Teachers look for data trends to determine interventions, enrichment, and next steps for lesson planning. Administrators look for data trends to determine funding needs, student placement, and professional development. Just like teachers and administrators, coaches are constantly collecting data. Unfortunately, it is not always clear what coaches are supposed to do with this data. Do coaches share out their findings? Is a coach responsible for submitting their data for accountability? Does the data live on the coaches dashboard for their eyes only?
Coaches need to take the time to reflect on trends in their data. But, it is even more important for coaches to take action.
Build an Understanding on Where Coaching Time is Spent
If data trends show that 75% of coaching cycles are focused on supporting teachers with classroom management, what do you do? If 60% of your time is spent troubleshooting technology devices, do you just accept this as part of your job? If you are only working with 15% of the teachers on your campus, is it possible to make a bigger impact at your site?
Let’s start by understanding how to look for trends in coaching data and then use that to support teachers and administrators.
Trends in Coaching Data 🔎
Coaching trends come in many varieties. As you begin looking at your data, it can be helpful to have a few “look-for” items to determine trends and paint a data picture. Oftentimes, trends revolve around coaching cycle focuses, coaching hours, and coaching engagement.
- Coaching Cycle Focuses: Based on previous and current coaching cycles, what kind of challenges are teachers needing support with? This can be anything from professional growth to classroom management to differentiation and so on. Look at the coaching cycles focuses on your campus and see if you can find similarities. You can look at the percentage of teachers that you support in each different focus and/or the growth that the coaching cycle had on each focus. The biggest emphasis here is around clearly articulating the focus areas that are being supported during coaching cycles.
- Coaching Hours: Add up the total amount of hours you are engaged in coaching cycles and compare that to the hours spent at work doing other duties. In a typical day, week, or month how many hours are spent engaged in coaching cycles? Articulate how you are spending a majority of your time to see if you can find a common trend.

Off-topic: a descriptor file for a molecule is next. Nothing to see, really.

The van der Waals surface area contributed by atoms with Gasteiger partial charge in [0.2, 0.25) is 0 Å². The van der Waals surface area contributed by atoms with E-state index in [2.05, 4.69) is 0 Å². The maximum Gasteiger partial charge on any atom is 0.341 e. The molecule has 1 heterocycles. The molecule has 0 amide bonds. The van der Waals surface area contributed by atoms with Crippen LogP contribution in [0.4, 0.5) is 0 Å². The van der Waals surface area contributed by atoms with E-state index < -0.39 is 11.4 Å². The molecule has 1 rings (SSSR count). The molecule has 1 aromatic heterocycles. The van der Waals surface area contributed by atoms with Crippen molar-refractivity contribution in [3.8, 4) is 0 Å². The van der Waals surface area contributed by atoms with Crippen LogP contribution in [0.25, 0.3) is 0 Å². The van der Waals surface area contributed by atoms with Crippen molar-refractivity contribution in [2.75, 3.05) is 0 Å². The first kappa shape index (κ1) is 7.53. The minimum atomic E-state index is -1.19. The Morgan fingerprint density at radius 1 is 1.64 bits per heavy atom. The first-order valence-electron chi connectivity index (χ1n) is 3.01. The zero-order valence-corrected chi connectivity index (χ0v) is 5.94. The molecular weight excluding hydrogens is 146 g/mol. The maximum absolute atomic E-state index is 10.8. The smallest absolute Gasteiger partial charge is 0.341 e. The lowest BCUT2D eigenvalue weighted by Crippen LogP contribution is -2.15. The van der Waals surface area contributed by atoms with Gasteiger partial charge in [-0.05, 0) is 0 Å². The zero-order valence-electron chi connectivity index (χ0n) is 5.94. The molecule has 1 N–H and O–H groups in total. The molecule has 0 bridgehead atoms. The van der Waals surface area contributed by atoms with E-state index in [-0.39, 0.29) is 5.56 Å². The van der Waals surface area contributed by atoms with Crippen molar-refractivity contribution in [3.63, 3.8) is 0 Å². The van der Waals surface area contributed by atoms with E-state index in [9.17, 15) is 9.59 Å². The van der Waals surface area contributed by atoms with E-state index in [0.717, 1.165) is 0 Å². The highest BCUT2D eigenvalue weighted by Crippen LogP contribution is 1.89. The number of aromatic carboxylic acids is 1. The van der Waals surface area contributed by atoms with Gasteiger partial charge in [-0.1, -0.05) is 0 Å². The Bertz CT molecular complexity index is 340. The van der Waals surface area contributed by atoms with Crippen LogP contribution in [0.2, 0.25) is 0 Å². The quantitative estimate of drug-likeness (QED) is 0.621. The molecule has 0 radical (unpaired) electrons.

- Coaching Engagement: Engagement can take many forms for coaches. When it comes to data around engagement this can include the percent of educators being supported by a coach and the departments being supported. Use this data to identify coaching impact across your site. Coaching engagement data also includes the types of interactions that are taking place within a given period. Interaction types can be everything from coaching sessions to leading professional development to IT support. How are you engaging with teachers on your school campus?
Once you have found your trends in data, it is time to take action.
Using Data Trends to Select PD
Working with administrators and teachers to determine upcoming professional development (PD) does not need to be a stressful process. Use your data to help make decisions. As a coach, you can share out coaching cycle focus trends to see which areas teachers are seeking out for the most support. For example, if a majority of coaching cycles are focused on classroom management it might be time to invest in a site-wide PD focused on behavior support or responsive teaching. You might have to spend some time digging into the focus trend to find patterns within each cycle, but if many teachers on one campus are having the same challenge then a site-wide PD could be a valuable use of time and resources.
Data trends may also reflect that subgroups of teachers could use support in differing focuses. If this happens, look for ways to meet teachers where they are. Differentiating PD by giving choice boards, book studies, or mini Ed Camps with topics found in your coaching data would allow teachers to get the support they need at their level. PD should seldom be a one-size-fits-all approach unless the data is there to show the need.
Trends vs. Site Goals
Data trends and site goals should reflect one another. As a coach, it is important to look at the site goal and see if your data trends are supporting the goal or not. If your school goal is around academic growth and most of your engagements have involved classroom management support, it might be time to reach out to individual teachers, team leads, or department chairs to see how you can better support academic growth. There should be a clear alignment between coaching support and site goals. If this alignment is not present, it is time to speak up or look for opportunities to support in areas that do align with the school site goal.
Reflect on Trends
There is true value in time spent reflecting on data trends. Look for where most of your time is being spent. Ask yourself if your time could be better spent if your schedule was shifted or altered in any way.
Spend time reflecting on your coaching cycle focuses. If you find that most of your coaching cycles focus on one area (i.e. differentiation), ask yourself if this is a comfort area for you. It is completely natural to gravitate towards one focus over another, but it is also important to take risks and open the door for new challenges.
Reflecting on data trends is valuable for support in setting new goals.
Coaches have many opportunities to collect data and find trends through their interactive reports in connecthub.io. Once trends are determined coaches need to take action.